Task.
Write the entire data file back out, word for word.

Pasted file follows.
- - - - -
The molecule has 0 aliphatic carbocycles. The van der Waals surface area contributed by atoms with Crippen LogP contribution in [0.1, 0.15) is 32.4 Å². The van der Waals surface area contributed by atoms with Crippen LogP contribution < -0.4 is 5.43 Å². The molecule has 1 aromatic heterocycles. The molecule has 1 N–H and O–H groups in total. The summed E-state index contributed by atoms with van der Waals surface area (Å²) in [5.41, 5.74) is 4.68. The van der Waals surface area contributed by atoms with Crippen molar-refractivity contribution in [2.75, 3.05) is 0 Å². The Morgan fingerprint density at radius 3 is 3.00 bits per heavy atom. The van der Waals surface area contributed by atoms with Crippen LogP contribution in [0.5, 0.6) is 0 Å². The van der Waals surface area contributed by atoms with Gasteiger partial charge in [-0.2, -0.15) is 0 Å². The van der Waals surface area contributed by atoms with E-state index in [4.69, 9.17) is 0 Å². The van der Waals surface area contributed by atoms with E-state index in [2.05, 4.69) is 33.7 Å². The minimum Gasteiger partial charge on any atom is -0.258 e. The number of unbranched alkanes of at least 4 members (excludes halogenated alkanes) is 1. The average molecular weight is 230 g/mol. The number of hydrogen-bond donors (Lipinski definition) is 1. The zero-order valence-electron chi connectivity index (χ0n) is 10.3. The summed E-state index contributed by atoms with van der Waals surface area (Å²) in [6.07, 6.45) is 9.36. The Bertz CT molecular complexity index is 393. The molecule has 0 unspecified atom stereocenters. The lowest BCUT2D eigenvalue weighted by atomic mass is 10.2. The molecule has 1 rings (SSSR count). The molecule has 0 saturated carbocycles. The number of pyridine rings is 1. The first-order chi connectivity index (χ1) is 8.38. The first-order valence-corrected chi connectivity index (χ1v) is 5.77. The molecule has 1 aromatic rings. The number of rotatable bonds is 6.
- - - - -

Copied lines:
The molecule has 0 aliphatic carbocycles. The van der Waals surface area contributed by atoms with Crippen LogP contribution in [0.1, 0.15) is 32.4 Å². The van der Waals surface area contributed by atoms with Crippen LogP contribution < -0.4 is 5.43 Å². The molecule has 1 aromatic heterocycles. The molecule has 1 N–H and O–H groups in total. The summed E-state index contributed by atoms with van der Waals surface area (Å²) in [5.41, 5.74) is 4.68. The van der Waals surface area contributed by atoms with Crippen molar-refractivity contribution in [2.75, 3.05) is 0 Å². The Morgan fingerprint density at radius 3 is 3.00 bits per heavy atom. The van der Waals surface area contributed by atoms with Crippen LogP contribution in [0.5, 0.6) is 0 Å². The van der Waals surface area contributed by atoms with Gasteiger partial charge in [-0.2, -0.15) is 0 Å². The van der Waals surface area contributed by atoms with E-state index in [4.69, 9.17) is 0 Å². The van der Waals surface area contributed by atoms with E-state index in [2.05, 4.69) is 33.7 Å². The minimum Gasteiger partial charge on any atom is -0.258 e. The number of unbranched alkanes of at least 4 members (excludes halogenated alkanes) is 1. The average molecular weight is 230 g/mol. The number of hydrogen-bond donors (Lipinski definition) is 1. The zero-order valence-electron chi connectivity index (χ0n) is 10.3. The summed E-state index contributed by atoms with van der Waals surface area (Å²) in [6.07, 6.45) is 9.36. The Bertz CT molecular complexity index is 393. The molecule has 0 unspecified atom stereocenters. The lowest BCUT2D eigenvalue weighted by atomic mass is 10.2. The molecule has 1 rings (SSSR count). The molecule has 0 saturated carbocycles. The number of pyridine rings is 1. The first-order chi connectivity index (χ1) is 8.38. The first-order valence-corrected chi connectivity index (χ1v) is 5.77. The molecule has 1 aromatic rings. The number of rotatable bonds is 6.